Thursday, December 27, 2007

“It Lasted Four Years”

Our school leaders are fond of saying that the last operating levy, passed in 2004, has lasted one year longer than expected.

That one can slide right by unless you stop to think about it a minute.

The tendency is to interpret that statement as meaning that a fixed amount of money was raised by the levy, and that fixed amount was stretched out over four years instead of three. Kind of like giving your kid a $10 weekly allowance and having him tell you at the end of the third week that he had spent only $20 so far and with the other $10 still in his pocket, could go another week with getting any additional allowance. Like that is ever going to happen…

But it's not the same. That 9.5 mill permanent operating levy we passed in 2004 generates on the order of $20 million every year whether or not the Board asks for more money. Being able to wait one more year before asking for more money doesn't mean they stretched three year's worth of money over four years. Rather it means that the growth in spending has been less than forecasted. That's a good thing, but not the same thing as what is implied by saying "It lasted four years."

But they also raided the cookie jar. The Board passed a policy a few years ago that it would keep an amount equal to 10% of the annual expenditure budget in reserve as a 'rainy day fund.' With projected FY08 expenditures of $148 million, this reserve should be $14.8 million dollars. However if you look closely at the Treasurer's most recent Five Year Forecast, note that the ending reserve will be a little less than $11 million. That seems pretty close, but the real impact is in the following couple of years.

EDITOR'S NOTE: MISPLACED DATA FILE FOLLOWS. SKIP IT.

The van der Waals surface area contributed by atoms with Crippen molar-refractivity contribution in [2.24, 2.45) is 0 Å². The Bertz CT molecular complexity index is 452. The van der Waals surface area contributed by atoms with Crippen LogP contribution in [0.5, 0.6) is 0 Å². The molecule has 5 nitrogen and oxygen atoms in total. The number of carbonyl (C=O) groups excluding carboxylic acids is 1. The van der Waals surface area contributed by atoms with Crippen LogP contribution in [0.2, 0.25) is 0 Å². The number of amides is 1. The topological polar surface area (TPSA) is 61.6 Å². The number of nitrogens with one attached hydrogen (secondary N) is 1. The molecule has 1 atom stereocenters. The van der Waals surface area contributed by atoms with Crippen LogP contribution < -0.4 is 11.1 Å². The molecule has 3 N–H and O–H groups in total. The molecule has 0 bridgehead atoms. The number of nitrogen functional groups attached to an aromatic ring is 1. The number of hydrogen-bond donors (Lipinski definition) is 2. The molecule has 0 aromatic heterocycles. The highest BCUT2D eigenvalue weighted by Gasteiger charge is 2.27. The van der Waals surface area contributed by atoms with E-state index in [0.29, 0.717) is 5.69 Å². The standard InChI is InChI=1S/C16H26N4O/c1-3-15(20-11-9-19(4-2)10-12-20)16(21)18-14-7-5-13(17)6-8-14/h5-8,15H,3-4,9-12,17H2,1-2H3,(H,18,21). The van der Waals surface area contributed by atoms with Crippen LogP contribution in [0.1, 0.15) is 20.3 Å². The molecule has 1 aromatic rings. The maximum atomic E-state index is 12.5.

Without passing a levy, we would run out of money next year. But by deciding on a 9.5 mill levy this time around, instead of the 11.5 mills I believe it should be, the Board has also accepted letting the reserve balance further drop to $9 million in 2009 and $4 million in 2010, in violation of their own policy.

There is no rule saying that 10% is the right amount for this kind of reserve. In fact, one could argue that keeping what amounts to a little more than one month's expenses in reserve has little value. When the norm of the Board is to practice brinkmanship by waiting to put a levy on the ballot until it is almost too late, having an extra month's expenses in reserve isn't of much help.

We need to get out of this feast or famine mode by planning with a longer horizon – perhaps two or three levies into the future – and educating the community effectively about school funding so they understand the reasoning behind the plan.

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